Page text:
Newsletter – October 2017

I hope this finds you well and enjoying the fall season.

Can I help you with anything?  Maybe:

  • Help with tax problems that you have or that friends or family have. I value referrals.
  • Financial planning including paying for school. I wrote an article that outlines the problems and some of the solutions to out-of-control school costs. See Tax Relief Blog “Paying for School” on my website.
  • General legal review. My practice continues to be focused on unfiled tax returns, collection problems, and audits. If you have problems outside these areas, you want to use me as a sounding board to think through the problems and perhaps shop for specialized talent.

Please call if I can help.


Here are some thoughts on things you may be able to do between now and year end to reduce your 2017 tax bill.

If you itemize deductions, payment of ad valorem tax bills, state estimated taxes, and charitable contributions prior to 12/31 will give you a deduction in 2017.

IRA contributions made before the due date of the return (without extensions) will be deductible.

If you are in a business with cash basis accounting, payments of expenses before year end will reduce taxable income.

I have just reviewed the New York University tax controversy course material for 2016 and the highlights are:



The biggest news for the last several years is that IRS has busted the Swiss banks.   Swiss bank secrecy law and similar law in other tax haven jurisdictions have long been used by U.S. taxpayers to evade U.S. taxes by hiding money offshore in secret accounts and in entities that conceal true ownership. The Swiss banks, faced with an aggressive IRS pursuit of civil and criminal sanctions, have started cooperating with IRS by entering into deferred adjudication agreements, paying substantial fines, and turning over the names and account information of their customers.  The IRS has voluntary disclosure programs designed to negotiate financial settlements with taxpayers.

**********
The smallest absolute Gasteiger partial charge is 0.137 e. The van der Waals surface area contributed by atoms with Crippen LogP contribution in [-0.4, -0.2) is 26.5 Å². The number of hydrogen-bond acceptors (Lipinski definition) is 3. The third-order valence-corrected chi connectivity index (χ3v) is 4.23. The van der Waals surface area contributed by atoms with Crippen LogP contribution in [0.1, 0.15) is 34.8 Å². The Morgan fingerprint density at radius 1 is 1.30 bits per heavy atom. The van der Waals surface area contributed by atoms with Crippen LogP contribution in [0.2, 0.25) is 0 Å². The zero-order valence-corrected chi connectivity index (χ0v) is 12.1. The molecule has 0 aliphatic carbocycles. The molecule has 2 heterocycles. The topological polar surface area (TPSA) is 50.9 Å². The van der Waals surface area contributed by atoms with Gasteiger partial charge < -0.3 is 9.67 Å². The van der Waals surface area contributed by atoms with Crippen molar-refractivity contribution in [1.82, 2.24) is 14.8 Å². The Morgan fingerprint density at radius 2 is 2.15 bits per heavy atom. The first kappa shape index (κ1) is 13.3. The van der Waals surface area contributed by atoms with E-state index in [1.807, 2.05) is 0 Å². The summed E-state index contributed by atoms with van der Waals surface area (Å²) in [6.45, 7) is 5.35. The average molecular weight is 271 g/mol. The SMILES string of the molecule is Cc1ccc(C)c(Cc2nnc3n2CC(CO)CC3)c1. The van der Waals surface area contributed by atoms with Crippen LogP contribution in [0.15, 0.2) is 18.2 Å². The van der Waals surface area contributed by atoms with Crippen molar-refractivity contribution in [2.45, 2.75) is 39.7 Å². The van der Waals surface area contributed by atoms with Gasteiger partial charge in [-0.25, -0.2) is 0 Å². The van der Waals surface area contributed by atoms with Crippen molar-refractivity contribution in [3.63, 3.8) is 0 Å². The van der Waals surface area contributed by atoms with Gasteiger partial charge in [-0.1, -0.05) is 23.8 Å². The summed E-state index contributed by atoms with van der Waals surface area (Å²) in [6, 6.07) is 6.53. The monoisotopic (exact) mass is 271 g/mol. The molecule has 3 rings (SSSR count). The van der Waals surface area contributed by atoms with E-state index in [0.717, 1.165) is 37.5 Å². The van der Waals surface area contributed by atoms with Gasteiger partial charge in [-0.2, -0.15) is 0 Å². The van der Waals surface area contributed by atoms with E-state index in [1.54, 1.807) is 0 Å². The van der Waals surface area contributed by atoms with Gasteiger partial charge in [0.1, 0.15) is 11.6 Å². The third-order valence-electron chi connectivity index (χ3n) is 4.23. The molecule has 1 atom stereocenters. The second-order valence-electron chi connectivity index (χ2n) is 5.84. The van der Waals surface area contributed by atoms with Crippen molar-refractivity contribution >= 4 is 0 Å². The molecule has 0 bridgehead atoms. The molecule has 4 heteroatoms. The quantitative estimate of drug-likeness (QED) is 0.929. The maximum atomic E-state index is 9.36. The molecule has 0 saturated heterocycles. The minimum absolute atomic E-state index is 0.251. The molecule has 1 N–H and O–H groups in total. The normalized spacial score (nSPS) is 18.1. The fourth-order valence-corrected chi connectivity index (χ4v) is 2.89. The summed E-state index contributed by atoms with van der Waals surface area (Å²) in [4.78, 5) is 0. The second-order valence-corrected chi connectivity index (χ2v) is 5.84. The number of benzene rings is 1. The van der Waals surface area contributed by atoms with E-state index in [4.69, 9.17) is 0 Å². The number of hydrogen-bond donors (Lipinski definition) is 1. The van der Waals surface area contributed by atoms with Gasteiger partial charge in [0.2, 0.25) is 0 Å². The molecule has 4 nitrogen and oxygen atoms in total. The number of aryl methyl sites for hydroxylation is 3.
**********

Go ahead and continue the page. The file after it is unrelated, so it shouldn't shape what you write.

The pattern established with the Swiss banks is spreading to other tax haven jurisdictions.



If a US citizen or resident has foreign accounts with an aggregate balance of over $10,000 at any time during the year, the existence of the account needs to be reported on tax returns and a separate Foreign Bank Account Report (FBAR) needs to be filed with the Treasury department each year.  Penalties for non compliance are severe.  Absent a compelling need to maintain such accounts, it often makes sense to close them and move the money onshore to eliminate compliance problems.



The use of informants for hire will play an increasingly large role in tax enforcement. In years past the IRS treated informants harshly:  it turned on them and the informants often wound up with greater problems than the targets.  Under congressional pressure a Whistleblower Office has been established at IRS and a cottage industry is being developed among people who turn in tax cheats for a percentage of the recovery.